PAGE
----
They asked me how could this happen. Didn’t she see the ledge that dropped off into the cavern below? That’d make sense. There’s only so much a flashlight can do.

Sure, she saw it. She leaped off that ledge like it was her most impressive prank yet, a laugh curling up her face, at my eyes big as moons. She spun around on the edge of the cliff like the trickster god she was. The way her flashlight bounced off the crevices and clefs gave the illusion that the drop was shallower than it must’ve been. She had that mischievous look in her eye, a magician who knows they’ve got the audience spellbound. And I couldn’t move a muscle, as my sister flew out into the dark like a bat, then disappeared and my body was at the edge before I knew it, crying out, my flashlight slipping from my hand and spinning after her with more glee than I thought a light could have.

And because she was my Loki, I jumped in after her.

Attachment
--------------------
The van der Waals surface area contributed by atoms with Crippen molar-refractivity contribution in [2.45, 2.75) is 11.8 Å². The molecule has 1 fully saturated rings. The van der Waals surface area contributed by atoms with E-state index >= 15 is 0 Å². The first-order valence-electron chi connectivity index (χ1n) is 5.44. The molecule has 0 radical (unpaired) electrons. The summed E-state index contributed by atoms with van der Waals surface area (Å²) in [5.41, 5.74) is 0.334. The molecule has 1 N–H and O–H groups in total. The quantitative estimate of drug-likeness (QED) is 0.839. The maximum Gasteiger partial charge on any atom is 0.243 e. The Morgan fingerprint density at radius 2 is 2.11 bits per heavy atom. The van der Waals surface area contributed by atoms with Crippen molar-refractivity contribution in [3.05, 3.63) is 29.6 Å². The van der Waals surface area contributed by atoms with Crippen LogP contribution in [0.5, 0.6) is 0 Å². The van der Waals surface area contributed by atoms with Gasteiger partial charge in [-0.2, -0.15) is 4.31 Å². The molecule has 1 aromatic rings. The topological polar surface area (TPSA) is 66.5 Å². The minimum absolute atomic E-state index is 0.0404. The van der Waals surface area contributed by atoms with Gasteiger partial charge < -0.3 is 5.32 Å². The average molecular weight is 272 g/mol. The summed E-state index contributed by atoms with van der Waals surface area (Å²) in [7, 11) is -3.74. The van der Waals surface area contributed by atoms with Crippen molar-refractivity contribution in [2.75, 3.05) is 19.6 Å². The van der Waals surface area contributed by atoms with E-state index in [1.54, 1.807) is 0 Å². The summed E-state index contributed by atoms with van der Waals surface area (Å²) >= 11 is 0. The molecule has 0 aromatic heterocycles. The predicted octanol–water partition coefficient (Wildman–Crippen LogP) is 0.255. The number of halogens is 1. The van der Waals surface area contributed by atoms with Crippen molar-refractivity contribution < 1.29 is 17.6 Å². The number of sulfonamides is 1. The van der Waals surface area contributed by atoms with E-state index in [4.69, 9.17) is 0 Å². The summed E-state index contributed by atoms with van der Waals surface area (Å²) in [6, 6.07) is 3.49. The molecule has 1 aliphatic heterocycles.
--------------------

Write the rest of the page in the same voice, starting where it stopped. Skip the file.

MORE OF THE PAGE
But I went feet first and hit something soft and hard, just enough to brace me from the impact. My leg throbbed and I screamed her name and was she alright. My fingers groped for her, but instead of my sister, I found a heavy mass. That’s the word for when the ghost’s left a body. A heavy, anchored mass, the weight a big Fuck You to the life that was there once.

But even though I burned her name in front of me like a torch a thousand times, there was no answer. As a ghost, you can’t see or speak. She was somewhere in the dark, in the damp, cavernous air, as blind and mute as a fetus.

Not deaf, though. Me talking to her all night was proof of that.

Half the time I don’t know what I said to her, only that I said it. Anything I could. Until the fire in my throat dwindled, and shouts turned to little more than idle scratchings on her arm. I think I was still trying to wake her up.

When the panic settles in, and you’re stuck in a blind-as-a-womb cave and hope’s weeping out of you like blood—that’s when it’s most intense, the panic starts pawing at your stomach like a hungry cat, your chest a shivering mouse. You can’t breathe—or actually, it’s the breathing too much, rapid and shallow, so it goes nowhere, fast. And all you can do is curl up against your sister’s chest, pretending she’s not wet like she is. Like you’re small again, huddled in her twin bed under the blanket, she reading ghost stories out loud, doing voices and all.

She kept me company all through the night. And she was quiet when the wet red in my vision cooled to a solid wall of black.